Despite the sometimes fractious relationship between politicians and journalists, the role of the Fourth Estate is arguably more important in New Zealand right now because of Labour’s outright majority in Parliament and the influence of social media.
The recent spat between Prime Minister Jacinda Ardern and radio host Mike Hosking is understandable, however, it illustrates the serious problem facing traditional media and its role in democracy.
Frustrated at Mr Hosking’s combative style, the Prime Minister decided to cancel her weekly appearance on his Newstalk ZB show, sparking an outcry from opposition MPs.
Shortly after, the Prime Minister had a change of heart and appeared on the show to talk about the planned travel bubble with Australia. The interview wasn’t pretty. Neither was the aftermath, which raises valid questions about the extent to which a Government should be available and held to account at a time when it believes it can advance its policy agenda with such a strong mandate.
For the first time in New Zealand’s MMP history, the governing party is unfettered by the typical constraints of a coalition arrangement. With the Opposition significantly weaker, the role of the Fourth Estate is arguably more important than ever.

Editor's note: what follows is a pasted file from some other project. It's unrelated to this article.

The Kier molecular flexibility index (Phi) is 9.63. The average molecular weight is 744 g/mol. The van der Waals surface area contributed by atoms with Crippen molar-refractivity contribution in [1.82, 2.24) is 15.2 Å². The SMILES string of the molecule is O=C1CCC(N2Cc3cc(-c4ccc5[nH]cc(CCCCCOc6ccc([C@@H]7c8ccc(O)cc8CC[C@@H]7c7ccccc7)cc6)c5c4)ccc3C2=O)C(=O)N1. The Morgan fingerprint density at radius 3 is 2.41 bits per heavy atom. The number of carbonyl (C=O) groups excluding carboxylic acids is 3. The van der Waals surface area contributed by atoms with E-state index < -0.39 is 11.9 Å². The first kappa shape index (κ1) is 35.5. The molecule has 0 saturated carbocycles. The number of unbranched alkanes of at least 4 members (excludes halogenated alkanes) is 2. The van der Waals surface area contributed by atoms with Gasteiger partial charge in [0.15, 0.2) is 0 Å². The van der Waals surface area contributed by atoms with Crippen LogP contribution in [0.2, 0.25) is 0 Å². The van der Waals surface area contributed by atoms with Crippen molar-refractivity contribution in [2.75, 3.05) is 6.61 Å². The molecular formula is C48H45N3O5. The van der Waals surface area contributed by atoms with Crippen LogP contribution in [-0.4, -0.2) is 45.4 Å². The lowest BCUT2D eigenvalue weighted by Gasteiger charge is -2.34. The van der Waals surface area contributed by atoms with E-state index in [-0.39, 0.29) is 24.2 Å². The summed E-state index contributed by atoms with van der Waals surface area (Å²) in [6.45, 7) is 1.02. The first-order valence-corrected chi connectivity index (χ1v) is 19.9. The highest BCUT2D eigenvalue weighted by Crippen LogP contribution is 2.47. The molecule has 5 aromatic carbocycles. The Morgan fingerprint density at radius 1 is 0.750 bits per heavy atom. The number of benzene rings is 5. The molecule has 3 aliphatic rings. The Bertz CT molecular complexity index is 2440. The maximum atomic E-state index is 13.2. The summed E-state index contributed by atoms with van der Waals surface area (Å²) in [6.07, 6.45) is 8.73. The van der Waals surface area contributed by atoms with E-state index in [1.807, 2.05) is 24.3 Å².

But politicians don’t necessarily see it that way, particularly in a social media age which allows them to reach constituencies directly.
Much effort is put into side-stepping traditional media in favour of getting unmediated political messages to voters. Politicians can use live addresses on Facebook and Instagram to reach hundreds of thousands of viewers anytime of the day. But this avoidance of traditional media can undermine the watchdog role of the press in a well-functioning democracy.
Over the past year amid the COVID-19 pandemic, the Government’s role in the economy and in our daily lives has understandably intensified. And while the media arena is hostile and sometimes challenging for politicians, in many cases we have seen critical reporting as the catalyst for improvements in New Zealand’s health and economic response. Examples include the early exposure of limited personal protective equipment available for health workers which led to new distribution processes, and Newshub’s Michael Morrah’s continuous coverage of MIQ failings that led to the Simpson-Roche review.
As long as the Government has the loudest megaphone, it’s crucial for the media to be able to hold power to account.
Meanwhile, we watch with interest to see how the Government’s $55million fund to support ‘public interest journalism’ will be used.